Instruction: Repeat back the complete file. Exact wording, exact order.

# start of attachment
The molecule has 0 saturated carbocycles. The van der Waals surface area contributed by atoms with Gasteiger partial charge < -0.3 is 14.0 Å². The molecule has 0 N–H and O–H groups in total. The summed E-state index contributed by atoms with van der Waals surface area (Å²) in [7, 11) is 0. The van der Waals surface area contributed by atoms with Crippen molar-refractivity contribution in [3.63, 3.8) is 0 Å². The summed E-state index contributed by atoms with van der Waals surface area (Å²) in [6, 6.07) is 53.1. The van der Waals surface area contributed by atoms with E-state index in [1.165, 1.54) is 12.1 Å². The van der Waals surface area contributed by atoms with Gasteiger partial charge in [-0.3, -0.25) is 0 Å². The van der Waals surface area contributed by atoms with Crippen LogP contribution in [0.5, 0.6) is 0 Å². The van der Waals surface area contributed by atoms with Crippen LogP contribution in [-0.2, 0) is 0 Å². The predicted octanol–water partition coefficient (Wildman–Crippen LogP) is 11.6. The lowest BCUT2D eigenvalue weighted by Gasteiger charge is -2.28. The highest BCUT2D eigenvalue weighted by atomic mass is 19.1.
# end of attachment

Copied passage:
The molecule has 0 saturated carbocycles. The van der Waals surface area contributed by atoms with Gasteiger partial charge < -0.3 is 14.0 Å². The molecule has 0 N–H and O–H groups in total. The summed E-state index contributed by atoms with van der Waals surface area (Å²) in [7, 11) is 0. The van der Waals surface area contributed by atoms with Crippen molar-refractivity contribution in [3.63, 3.8) is 0 Å². The summed E-state index contributed by atoms with van der Waals surface area (Å²) in [6, 6.07) is 53.1. The van der Waals surface area contributed by atoms with E-state index in [1.165, 1.54) is 12.1 Å². The van der Waals surface area contributed by atoms with Gasteiger partial charge in [-0.3, -0.25) is 0 Å². The van der Waals surface area contributed by atoms with Crippen LogP contribution in [0.5, 0.6) is 0 Å². The van der Waals surface area contributed by atoms with Crippen LogP contribution in [-0.2, 0) is 0 Å². The predicted octanol–water partition coefficient (Wildman–Crippen LogP) is 11.6. The lowest BCUT2D eigenvalue weighted by Gasteiger charge is -2.28. The highest BCUT2D eigenvalue weighted by atomic mass is 19.1.